Rent Control: A Popular Paradox

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Every well intentioned person who concerns himself with economic problems of housing has the same basic objective, namely to determine the best way to provide every Canadian with access to the "best possible standard of housing". A similar statement of objectives could be made about most aspects of Canadian life - "best possible health care", best possible standard of nutrition", "best possible transportation system" etc. It is obvious that with limited resources, the notion of "best possible" must be taken to mean "best possible given the need to improve other aspects of our standard of living". In approaching the problem of housing we must, therefore, recognize the limitations that the need to satisfy other objectives places on the "possible" rate of progress toward our goal.

Rent control is a form of government intervention that is being suggested with greater frequency in Canada as a solution to "the housing problem". Two provinces have already adopted it in some form and pressure from tenant groups is rising in other provinces. In view of this rising tide of opinion and given what must be called the "disastrous" experience of other countries with rent control, The Fraser Institute has undertaken this book of essays to provide a factual consideration of the housing problem and the solution to it that rent control is said to offer.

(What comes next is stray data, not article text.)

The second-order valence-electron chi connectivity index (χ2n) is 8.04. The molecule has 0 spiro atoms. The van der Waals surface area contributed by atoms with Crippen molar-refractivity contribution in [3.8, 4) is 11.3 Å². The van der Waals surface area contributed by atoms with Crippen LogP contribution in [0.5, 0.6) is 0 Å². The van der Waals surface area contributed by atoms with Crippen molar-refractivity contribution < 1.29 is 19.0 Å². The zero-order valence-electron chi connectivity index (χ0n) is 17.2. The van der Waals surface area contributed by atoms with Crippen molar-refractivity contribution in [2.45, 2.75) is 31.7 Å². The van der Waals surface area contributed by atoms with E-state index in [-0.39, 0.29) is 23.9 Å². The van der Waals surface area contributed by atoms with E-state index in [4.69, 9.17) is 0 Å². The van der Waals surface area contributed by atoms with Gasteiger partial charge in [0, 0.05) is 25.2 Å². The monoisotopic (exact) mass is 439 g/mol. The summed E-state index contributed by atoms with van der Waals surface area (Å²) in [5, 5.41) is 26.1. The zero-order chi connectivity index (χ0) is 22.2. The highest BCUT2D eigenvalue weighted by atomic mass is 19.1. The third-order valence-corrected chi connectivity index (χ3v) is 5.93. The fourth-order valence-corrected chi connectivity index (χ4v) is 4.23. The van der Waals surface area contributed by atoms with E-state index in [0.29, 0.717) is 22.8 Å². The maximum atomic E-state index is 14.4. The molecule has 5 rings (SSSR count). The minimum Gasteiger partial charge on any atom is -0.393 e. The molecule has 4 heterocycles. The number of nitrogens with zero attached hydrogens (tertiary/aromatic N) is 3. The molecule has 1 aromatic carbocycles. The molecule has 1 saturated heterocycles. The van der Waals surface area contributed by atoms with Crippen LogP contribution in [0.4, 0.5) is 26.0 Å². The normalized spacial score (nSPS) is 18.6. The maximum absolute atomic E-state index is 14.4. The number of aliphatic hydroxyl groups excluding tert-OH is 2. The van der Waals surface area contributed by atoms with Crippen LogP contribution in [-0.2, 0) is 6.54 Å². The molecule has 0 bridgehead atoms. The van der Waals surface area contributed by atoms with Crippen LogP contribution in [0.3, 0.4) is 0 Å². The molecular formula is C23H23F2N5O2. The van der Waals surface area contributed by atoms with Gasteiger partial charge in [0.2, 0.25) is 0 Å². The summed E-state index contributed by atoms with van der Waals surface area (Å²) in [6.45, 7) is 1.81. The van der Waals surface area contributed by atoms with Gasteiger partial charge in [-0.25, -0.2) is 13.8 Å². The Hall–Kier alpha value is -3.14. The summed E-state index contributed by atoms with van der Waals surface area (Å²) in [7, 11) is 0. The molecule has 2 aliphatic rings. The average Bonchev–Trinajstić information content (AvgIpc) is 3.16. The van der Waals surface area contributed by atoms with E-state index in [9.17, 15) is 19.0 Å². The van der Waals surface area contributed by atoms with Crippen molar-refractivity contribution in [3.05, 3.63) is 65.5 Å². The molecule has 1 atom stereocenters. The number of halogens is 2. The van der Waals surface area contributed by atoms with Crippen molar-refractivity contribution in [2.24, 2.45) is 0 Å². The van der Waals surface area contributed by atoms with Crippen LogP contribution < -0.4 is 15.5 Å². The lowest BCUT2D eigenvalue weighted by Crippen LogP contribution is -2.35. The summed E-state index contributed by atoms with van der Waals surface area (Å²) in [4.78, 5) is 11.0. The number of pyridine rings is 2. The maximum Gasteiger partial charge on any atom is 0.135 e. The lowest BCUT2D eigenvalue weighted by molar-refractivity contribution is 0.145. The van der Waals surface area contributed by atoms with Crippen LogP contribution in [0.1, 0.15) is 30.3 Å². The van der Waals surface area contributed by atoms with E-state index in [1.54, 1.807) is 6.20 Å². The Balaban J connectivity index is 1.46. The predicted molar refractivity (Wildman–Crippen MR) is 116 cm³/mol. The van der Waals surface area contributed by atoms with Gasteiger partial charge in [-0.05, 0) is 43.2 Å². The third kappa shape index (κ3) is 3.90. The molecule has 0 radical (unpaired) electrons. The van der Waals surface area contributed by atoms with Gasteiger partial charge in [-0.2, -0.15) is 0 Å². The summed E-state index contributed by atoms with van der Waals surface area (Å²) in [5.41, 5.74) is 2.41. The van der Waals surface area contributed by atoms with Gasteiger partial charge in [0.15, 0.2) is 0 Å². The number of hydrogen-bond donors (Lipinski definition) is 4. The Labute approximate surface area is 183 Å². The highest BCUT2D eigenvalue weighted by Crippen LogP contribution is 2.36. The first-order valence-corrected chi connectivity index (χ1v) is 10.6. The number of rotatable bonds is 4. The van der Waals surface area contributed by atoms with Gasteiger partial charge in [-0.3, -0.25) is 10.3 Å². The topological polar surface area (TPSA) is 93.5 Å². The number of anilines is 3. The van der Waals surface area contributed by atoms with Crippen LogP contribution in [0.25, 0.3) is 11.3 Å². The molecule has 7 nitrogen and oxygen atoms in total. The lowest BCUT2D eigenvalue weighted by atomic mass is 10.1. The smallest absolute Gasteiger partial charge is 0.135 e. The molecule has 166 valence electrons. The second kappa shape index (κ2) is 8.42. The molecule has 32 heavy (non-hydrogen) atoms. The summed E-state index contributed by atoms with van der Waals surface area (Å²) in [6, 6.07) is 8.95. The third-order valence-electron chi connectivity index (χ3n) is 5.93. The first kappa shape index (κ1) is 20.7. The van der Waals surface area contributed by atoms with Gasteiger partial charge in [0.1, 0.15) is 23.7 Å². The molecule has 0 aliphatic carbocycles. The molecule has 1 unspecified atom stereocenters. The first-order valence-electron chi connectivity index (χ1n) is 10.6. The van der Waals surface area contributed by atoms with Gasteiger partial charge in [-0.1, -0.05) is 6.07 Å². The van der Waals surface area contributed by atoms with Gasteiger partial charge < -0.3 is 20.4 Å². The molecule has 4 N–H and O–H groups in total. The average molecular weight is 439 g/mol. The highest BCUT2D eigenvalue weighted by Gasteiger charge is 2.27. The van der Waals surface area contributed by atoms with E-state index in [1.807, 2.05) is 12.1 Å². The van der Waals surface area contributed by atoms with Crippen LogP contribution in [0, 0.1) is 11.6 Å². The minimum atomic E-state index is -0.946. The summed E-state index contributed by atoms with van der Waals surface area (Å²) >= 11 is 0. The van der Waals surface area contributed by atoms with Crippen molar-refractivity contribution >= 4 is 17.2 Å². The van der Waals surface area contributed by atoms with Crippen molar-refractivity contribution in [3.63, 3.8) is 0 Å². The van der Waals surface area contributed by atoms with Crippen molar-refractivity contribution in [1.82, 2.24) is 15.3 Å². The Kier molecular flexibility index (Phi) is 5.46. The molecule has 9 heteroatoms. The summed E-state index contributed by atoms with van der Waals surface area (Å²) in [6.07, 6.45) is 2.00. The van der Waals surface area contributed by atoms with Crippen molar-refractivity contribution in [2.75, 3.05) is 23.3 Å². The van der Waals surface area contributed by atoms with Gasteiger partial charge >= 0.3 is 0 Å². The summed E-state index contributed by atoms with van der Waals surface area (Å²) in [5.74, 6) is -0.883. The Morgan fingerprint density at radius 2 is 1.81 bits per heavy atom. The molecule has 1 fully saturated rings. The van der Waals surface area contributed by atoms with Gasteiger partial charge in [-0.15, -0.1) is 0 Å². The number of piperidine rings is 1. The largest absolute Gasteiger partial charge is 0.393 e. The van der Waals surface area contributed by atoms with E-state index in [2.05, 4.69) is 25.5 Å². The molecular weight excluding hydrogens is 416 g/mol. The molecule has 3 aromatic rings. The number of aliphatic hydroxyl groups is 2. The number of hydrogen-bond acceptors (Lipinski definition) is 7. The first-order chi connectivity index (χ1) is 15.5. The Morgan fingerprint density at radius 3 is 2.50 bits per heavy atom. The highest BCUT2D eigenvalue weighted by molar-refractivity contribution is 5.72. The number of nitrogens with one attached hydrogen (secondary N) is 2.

The first part of the book endeavours to determine the nature of the housing problem. That process also provides a concise documentation of current and past housing conditions in Canada. It will come as a surprise to some to learn that current conditions were anticipated as early as 1966 and exactly foreseen and documented in 1970.

The conclusion that the available information, our analysis of the information and the analysis of others, suggests that there is not a housing problem in the sense that there is something wrong with the rental housing market. The housing market is responding in a perfectly predictable fashion to the policies and events of the past five or six years. There is, however, and has been for some time, a poverty problem - a problem that has been exacerbated by the fact that the pressure of policies and events is beginning to force rents up.

The final section of this book develops an income supplementation formula designed to protect all Canadians from the hardship associated with the rising cost of basic shelter.

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